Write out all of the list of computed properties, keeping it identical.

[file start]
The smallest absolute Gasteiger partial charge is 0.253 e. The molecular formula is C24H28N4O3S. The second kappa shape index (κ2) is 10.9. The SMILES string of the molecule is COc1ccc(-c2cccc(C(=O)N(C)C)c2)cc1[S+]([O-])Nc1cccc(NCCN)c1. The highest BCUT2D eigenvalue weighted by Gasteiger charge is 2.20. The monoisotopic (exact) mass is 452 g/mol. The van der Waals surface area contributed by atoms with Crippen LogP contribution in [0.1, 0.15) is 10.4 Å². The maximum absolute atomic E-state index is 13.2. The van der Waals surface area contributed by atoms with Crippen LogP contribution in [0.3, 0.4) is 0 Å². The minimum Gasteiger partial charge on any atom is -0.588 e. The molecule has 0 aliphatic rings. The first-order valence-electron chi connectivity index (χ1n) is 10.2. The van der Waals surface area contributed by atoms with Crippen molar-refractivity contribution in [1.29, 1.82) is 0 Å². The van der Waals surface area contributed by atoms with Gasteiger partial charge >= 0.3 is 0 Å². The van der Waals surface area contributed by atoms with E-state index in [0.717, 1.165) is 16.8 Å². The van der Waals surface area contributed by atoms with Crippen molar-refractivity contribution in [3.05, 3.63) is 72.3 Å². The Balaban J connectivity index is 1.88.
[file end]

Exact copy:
The smallest absolute Gasteiger partial charge is 0.253 e. The molecular formula is C24H28N4O3S. The second kappa shape index (κ2) is 10.9. The SMILES string of the molecule is COc1ccc(-c2cccc(C(=O)N(C)C)c2)cc1[S+]([O-])Nc1cccc(NCCN)c1. The highest BCUT2D eigenvalue weighted by Gasteiger charge is 2.20. The monoisotopic (exact) mass is 452 g/mol. The van der Waals surface area contributed by atoms with Crippen LogP contribution in [0.1, 0.15) is 10.4 Å². The maximum absolute atomic E-state index is 13.2. The van der Waals surface area contributed by atoms with Crippen LogP contribution in [0.3, 0.4) is 0 Å². The minimum Gasteiger partial charge on any atom is -0.588 e. The molecule has 0 aliphatic rings. The first-order valence-electron chi connectivity index (χ1n) is 10.2. The van der Waals surface area contributed by atoms with Crippen molar-refractivity contribution in [1.29, 1.82) is 0 Å². The van der Waals surface area contributed by atoms with Gasteiger partial charge >= 0.3 is 0 Å². The van der Waals surface area contributed by atoms with E-state index in [0.717, 1.165) is 16.8 Å². The van der Waals surface area contributed by atoms with Crippen molar-refractivity contribution in [3.05, 3.63) is 72.3 Å². The Balaban J connectivity index is 1.88.